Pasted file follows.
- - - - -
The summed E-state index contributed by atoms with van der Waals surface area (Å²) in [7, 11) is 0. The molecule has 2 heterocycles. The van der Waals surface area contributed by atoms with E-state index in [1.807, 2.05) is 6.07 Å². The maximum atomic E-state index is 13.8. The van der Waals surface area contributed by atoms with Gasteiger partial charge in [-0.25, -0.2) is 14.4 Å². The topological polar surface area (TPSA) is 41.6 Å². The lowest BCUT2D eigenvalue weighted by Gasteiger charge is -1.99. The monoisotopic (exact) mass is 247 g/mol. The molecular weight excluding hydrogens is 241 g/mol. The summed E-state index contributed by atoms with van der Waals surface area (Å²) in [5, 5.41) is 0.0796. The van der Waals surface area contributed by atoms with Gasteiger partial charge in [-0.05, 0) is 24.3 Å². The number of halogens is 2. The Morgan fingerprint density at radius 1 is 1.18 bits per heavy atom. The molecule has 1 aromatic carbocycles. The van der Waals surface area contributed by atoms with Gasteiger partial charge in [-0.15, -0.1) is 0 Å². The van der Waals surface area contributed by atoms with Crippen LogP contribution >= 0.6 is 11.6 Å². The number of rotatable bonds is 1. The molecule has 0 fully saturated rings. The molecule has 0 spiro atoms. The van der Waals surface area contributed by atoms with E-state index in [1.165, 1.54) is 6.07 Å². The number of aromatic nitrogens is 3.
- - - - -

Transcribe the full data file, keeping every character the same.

The summed E-state index contributed by atoms with van der Waals surface area (Å²) in [7, 11) is 0. The molecule has 2 heterocycles. The van der Waals surface area contributed by atoms with E-state index in [1.807, 2.05) is 6.07 Å². The maximum atomic E-state index is 13.8. The van der Waals surface area contributed by atoms with Gasteiger partial charge in [-0.25, -0.2) is 14.4 Å². The topological polar surface area (TPSA) is 41.6 Å². The lowest BCUT2D eigenvalue weighted by Gasteiger charge is -1.99. The monoisotopic (exact) mass is 247 g/mol. The molecular weight excluding hydrogens is 241 g/mol. The summed E-state index contributed by atoms with van der Waals surface area (Å²) in [5, 5.41) is 0.0796. The van der Waals surface area contributed by atoms with Gasteiger partial charge in [-0.05, 0) is 24.3 Å². The number of halogens is 2. The Morgan fingerprint density at radius 1 is 1.18 bits per heavy atom. The molecule has 1 aromatic carbocycles. The van der Waals surface area contributed by atoms with Gasteiger partial charge in [-0.15, -0.1) is 0 Å². The van der Waals surface area contributed by atoms with Crippen LogP contribution >= 0.6 is 11.6 Å². The number of rotatable bonds is 1. The molecule has 0 fully saturated rings. The molecule has 0 spiro atoms. The van der Waals surface area contributed by atoms with E-state index in [1.165, 1.54) is 6.07 Å². The number of aromatic nitrogens is 3.